The best resource for anyone wanting to reach out to or work with farmworkers is an organization  that provides services to farmworkers, such as a farmworker unit of a legal service organization,  a migrant education program, a migrant health agency, a farmworker union or other non-profit  organization dedicated to serving farmworkers. Even if there is no farmworker organization in your immediate area, there should be one in your state that is knowledgeable about your area and potentially has contacts that would be helpful to you. National farmworker organizations can also provide you with basic information about the farmworker community.

Partnering with a farmworker organization can help you:

1. Learn about the agricultural industry and the farmworkers who support it;

2. Improve communication with farmworker victims;

3. Make contacts and gather information that will likely assist your investigations and prosecutions;

4. Educate organizations, individuals and the farmworker community at large about your willingness to help victims of sexual violence.

Find individuals and information to help your investigation. Farmworker organizations can help you learn about the life and work of farmworkers as well as provide information about the agricultural industry, all of which will be helpful in tracking down information and people in your investigations. In particular, you may want to focus on the following areas:

  • Housing: Familiarize yourself with where farmworkers live. Farmworkers may live in apartment complexes, trailer parks, labor camps, motels or private homes. Migrant workers and guestworkers generally live in farm labor camps. Some farmworkers are homeless and sometimes live out in the fields where they work.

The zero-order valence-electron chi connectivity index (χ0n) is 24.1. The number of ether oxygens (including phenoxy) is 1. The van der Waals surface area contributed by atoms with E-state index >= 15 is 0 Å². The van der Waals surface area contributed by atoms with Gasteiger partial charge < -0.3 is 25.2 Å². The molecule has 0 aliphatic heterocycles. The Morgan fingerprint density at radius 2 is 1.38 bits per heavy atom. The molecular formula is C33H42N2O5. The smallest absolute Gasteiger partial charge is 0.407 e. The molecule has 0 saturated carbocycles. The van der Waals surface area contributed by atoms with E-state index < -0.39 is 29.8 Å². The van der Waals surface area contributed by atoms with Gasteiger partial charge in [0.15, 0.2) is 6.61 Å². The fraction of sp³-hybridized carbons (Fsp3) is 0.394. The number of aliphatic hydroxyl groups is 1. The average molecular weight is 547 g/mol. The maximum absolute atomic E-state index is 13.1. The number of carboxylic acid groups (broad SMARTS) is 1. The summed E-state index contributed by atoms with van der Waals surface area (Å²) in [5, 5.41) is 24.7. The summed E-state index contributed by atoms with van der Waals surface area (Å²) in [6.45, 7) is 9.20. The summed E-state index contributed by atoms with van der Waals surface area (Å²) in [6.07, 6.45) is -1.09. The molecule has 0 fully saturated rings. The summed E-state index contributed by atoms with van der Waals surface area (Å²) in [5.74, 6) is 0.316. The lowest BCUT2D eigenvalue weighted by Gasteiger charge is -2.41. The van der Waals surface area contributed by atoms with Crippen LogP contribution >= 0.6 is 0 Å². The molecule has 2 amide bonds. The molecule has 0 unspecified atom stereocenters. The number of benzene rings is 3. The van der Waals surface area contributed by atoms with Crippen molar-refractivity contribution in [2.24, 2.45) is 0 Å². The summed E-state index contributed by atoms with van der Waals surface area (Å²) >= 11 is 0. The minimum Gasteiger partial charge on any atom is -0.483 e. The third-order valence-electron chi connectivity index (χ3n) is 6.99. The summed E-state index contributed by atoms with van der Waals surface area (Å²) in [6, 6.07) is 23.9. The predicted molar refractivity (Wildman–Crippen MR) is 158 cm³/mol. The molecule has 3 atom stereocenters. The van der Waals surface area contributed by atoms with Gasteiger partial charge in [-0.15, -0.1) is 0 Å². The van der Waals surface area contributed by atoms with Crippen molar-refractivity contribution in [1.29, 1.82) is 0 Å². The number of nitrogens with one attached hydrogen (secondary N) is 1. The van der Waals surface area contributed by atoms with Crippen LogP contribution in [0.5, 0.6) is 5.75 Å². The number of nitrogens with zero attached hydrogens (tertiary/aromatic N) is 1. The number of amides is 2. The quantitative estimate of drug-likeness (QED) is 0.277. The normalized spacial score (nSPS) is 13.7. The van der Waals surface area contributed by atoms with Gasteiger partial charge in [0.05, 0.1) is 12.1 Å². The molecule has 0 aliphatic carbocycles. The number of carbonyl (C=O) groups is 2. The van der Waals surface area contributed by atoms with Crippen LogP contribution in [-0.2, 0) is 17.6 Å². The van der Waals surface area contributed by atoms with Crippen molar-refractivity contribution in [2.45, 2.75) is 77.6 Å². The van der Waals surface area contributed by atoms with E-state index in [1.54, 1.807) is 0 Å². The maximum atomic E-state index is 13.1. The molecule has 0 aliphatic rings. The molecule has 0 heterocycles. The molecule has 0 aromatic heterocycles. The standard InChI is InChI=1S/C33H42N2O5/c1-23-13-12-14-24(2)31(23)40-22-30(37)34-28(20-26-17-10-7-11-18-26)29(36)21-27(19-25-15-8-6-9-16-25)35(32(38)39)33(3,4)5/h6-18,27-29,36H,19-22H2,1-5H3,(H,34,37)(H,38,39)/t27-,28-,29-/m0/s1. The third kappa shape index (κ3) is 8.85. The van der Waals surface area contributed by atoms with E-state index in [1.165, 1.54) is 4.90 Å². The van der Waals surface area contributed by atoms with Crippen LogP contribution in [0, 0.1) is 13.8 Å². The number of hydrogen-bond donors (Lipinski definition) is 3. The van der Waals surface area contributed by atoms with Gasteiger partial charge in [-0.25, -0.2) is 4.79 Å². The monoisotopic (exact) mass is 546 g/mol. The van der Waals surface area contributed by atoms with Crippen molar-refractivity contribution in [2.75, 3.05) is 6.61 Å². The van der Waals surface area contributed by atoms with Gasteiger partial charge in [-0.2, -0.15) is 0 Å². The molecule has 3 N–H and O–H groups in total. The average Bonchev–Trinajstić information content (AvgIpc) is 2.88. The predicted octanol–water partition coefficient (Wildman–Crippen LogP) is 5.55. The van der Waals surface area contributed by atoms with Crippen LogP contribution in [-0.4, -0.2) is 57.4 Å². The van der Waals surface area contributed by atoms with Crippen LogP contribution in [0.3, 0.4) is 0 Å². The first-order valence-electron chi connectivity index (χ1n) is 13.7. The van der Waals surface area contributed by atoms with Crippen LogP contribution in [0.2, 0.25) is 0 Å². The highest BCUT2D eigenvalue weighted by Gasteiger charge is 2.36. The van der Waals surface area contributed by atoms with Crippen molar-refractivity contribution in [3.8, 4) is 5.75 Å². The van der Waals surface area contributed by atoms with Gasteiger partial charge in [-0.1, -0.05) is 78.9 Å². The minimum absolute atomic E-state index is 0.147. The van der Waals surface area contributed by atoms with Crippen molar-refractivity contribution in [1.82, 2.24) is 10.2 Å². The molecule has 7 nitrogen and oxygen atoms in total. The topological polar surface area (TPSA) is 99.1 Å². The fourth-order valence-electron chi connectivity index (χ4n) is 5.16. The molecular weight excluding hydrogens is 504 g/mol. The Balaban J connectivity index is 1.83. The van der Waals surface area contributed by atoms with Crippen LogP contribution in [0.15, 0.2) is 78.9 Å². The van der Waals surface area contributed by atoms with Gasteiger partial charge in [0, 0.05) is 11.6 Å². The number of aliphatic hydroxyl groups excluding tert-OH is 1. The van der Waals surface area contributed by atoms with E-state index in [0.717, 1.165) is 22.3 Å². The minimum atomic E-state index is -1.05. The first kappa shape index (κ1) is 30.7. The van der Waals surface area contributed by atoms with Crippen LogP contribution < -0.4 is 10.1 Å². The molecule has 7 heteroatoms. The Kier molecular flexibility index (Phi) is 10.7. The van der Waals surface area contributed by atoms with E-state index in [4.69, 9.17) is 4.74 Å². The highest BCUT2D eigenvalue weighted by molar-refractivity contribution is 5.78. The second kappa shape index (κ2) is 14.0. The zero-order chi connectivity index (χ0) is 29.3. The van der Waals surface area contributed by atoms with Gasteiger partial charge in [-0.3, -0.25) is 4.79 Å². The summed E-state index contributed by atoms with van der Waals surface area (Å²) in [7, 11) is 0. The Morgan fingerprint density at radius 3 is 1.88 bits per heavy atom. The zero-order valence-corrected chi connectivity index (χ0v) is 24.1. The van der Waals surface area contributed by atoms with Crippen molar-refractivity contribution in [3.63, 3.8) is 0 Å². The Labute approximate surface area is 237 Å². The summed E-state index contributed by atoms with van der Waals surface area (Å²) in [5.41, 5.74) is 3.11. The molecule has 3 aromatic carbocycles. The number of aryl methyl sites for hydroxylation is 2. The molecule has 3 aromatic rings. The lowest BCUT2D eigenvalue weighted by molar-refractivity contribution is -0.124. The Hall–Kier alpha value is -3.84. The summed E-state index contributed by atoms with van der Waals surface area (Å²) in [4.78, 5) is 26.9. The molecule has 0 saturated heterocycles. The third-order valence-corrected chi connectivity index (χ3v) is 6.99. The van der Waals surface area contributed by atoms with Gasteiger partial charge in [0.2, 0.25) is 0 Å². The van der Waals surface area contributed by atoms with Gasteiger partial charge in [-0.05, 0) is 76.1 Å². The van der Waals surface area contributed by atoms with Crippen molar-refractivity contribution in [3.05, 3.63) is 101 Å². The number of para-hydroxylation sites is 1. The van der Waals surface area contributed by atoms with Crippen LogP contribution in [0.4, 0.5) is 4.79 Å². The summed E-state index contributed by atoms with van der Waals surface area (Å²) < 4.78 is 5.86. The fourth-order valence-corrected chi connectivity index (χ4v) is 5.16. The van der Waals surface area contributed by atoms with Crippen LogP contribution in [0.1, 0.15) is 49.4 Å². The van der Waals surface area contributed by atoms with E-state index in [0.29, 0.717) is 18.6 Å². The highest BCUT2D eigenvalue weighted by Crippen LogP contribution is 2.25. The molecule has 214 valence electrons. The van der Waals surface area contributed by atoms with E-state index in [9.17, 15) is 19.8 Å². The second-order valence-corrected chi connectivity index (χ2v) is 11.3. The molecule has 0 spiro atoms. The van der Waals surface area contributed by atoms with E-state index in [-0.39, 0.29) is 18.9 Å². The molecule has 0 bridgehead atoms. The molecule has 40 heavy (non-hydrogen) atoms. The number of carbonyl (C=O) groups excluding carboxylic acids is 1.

• Work: Know whether there are migrant farmworkers, seasonal farmworkers and/or guestworkers in your jurisdiction and to where they migrate. This may help you know how long a victim or witness may be in the area and if they might migrate next. It may be helpful to know what agricultural work is performed in your jurisdiction, when the season begins and ends, and when farmworkers’ days begin and end. Additionally, be sure to learn about the local farm labor contractors and growers. Find out how many of the contractors are licensed, how they recruit workers, whether they provide housing to the workers, how many crews they employ, and where most of their work is performed.

Inform the community that you are available to help. Working with a farmworker organization,  you can learn where farmworkers congregate, shop, worship, attend school and work, which may provide you the opportunity to inform the community that you are available to help. As you strategize ways in which to reach farmworkers, consider the following:

  • Provide written materials in farmworkers’ languages. Many farmworkers do not speak or read English well or at all. Learn what languages the farmworkers in your area read and make your written materials available in those languages. Additionally, use a professional  translator who can accurately convey phrasing, idioms and culturally relevant language rather than simply providing a verbatim translation.